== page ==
Introduction

The problem with each new generation of Israel is that, in spite of their claims, they become like their disobedient fathers before them. Their “heritage” was consistently to reject God’s message through the covenants made with their forefathers, to forsake God’s Law and true worship for false gods and religions, and to reject His Word provided through the leaders and prophets sent by God. Yet they clung to their bloodline heritage through the very men whose words they rejected, they clung to the Law given through Moses which they reinterpreted to their own liking rather than obey, and they prided themselves on possessing the temple yet fell short of true worship. So when Jesus Christ came to them as the embodiment of all these things – like their fathers before them – they rejected and killed Him in the name of the very heritage to which they clung, but yet were disobedient to. Acts 7 is the beginning of the fulfillment of the Parable of the Vineyard in Luke 19:11-27 wherein the “vineyard” is about to be taken from the Jews and given to the Gentiles.

To understand this passage and the point that the Holy Spirit is making through Stephen, first read Acts 7:51-53. Keep reviewing these points as we study through Stephen’s message to see how it is emphasized in this condensed history affirming this pattern from Abraham all the way to that day at Stephen’s trial.

11Then they secretly induced men to say, “We have heard him speak blasphemous words against Moses and against God.” 12And they stirred up the people, the elders and the scribes, and they came up to him and dragged him away and brought him before the Council. 13They put forward false witnesses who said, “This man incessantly speaks against this holy place and the Law; 14for we have heard him say that this Nazarene, Jesus, will destroy this place and alter the customs which Moses handed down to us.”

[Read 6:11-14]

Q: Against whom is Stephen accused of blasphemy?

A: Moses and God. (v.11)

Q: Can a person blaspheme Moses?

A: We can speak blasphemy regarding the Law given through him, or the signs performed in God’s name through him, but not the human person of Moses who is not divine. This is the beginning hint that they neither understand nor acknowledge that in Jesus, “One greater than Moses is here.”

Q: In v.13, what are the two things against which Stephen is accused of speaking? Against what specifically are these allegations of blasphemy directed?

A: This holy place (the temple) and the Law.

Q: What do they purport Jesus will do based on Stephen’s quote/unquote “blasphemy”?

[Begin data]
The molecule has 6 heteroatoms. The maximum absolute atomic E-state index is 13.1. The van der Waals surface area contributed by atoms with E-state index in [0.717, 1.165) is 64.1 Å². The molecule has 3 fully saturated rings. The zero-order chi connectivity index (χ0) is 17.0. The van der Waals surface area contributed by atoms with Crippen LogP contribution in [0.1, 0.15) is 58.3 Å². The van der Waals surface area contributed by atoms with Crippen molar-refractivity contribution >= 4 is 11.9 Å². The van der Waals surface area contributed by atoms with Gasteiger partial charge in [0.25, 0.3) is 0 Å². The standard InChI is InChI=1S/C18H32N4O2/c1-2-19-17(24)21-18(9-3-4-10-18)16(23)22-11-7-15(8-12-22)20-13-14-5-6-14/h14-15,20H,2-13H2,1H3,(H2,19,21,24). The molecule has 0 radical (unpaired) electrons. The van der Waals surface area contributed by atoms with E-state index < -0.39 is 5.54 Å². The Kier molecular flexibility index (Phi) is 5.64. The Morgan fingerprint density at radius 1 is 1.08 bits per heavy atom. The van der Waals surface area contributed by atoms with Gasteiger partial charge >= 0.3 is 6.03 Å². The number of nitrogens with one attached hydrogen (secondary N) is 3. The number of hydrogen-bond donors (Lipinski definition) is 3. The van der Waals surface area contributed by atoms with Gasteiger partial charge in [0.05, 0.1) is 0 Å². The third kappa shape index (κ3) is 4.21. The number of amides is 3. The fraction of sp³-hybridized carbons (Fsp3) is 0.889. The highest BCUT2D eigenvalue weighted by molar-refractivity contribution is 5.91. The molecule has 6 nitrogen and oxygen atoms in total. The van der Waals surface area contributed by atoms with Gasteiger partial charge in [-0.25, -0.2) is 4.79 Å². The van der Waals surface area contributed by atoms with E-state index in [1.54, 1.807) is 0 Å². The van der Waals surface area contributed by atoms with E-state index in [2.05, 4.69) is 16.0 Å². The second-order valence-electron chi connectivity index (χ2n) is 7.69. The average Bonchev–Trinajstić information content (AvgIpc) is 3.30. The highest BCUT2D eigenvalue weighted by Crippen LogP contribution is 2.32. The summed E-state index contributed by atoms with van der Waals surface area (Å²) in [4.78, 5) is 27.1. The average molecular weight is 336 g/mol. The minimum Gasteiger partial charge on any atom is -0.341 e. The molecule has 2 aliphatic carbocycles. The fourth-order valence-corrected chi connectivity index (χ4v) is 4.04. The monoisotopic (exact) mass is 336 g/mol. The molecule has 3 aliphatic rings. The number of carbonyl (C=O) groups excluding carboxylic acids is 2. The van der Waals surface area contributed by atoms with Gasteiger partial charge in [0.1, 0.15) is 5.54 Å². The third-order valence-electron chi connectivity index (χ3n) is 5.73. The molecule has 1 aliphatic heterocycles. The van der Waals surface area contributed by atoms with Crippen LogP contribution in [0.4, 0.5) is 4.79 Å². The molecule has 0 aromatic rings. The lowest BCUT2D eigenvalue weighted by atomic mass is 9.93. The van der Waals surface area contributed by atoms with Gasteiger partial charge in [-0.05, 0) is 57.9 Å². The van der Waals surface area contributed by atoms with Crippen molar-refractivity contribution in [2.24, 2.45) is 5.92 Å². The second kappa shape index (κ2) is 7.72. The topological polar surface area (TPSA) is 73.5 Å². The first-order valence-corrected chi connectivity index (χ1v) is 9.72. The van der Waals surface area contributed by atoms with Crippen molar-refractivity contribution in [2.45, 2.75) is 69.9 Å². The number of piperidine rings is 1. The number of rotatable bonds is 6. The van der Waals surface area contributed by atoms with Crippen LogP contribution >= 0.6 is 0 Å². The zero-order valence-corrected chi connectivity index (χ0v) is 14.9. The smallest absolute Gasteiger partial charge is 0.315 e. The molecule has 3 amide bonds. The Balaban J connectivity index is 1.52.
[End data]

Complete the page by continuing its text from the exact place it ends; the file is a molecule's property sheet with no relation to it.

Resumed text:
A: Destroy the temple and change the customs handed down through Moses.

Q: What do you think — were Stephen’s accusers right or wrong?

A: Mt. 7:2, “For in the way you judge, you will be judged; and by your standard of measure, it will be measured to you.” Ever notice how Jesus’ accusers have an uncanny knack of wording the situation precisely as it actually is yet are simultaneously blind to the truth of it? For instance, before the Sanhedrin (Luke 22:70-71) and before Pilate (Luke 23:3-4) and Caiaphas’ prophecy (John 11:49-51)

Point: The Holy Spirit’s reply through Stephen will address the issues of God, Moses, the temple, and the Law to show the current generation that they, like their fathers before them, have once again rejected God’s ways and, in particular, the Prophet in Whom was the fulfillment of all that God’s covenants, the Mosaic Law and the temple knit together.

1The high priest said, “Are these things so?”

2And he said, “Hear me, brethren and fathers! The God of glory appeared to our father Abraham when he was in Mesopotamia, before he lived in Haran, 3and said to him, ‘Leave your country and your relatives, and come into the land that I will show you.’ 4Then he left the land of the Chaldeans and settled in Haran. From there, after his father died, God had him move to this country in which you are now living. 5But He gave him no inheritance in it, not even a foot of ground, and yet, even when he had no child, He promised that He would give it to him as a possession, and to his descendants after him. 6But God spoke to this effect, that his descendants would be aliens in a foreign land, and that they would be enslaved and mistreated for four hundred years. 7And whatever nation to which they will be in bondage I Myself will judge,’ said God, ‘and after that they will come out and serve Me in this place.’ 8And He gave him the covenant of circumcision; and so Abraham became the father of Isaac, and circumcised him on the eighth day; and Isaac became the father of Jacob, and Jacob of the twelve patriarchs.

[Read 7:1-8]

Q: What are the things that God promised and/or foretold to Abraham?

A: The possession/inheritance of the land, a son/descendants, his descendants’ slavery in Egypt, God’s deliverance of them, and their service to God in the land of inheritance.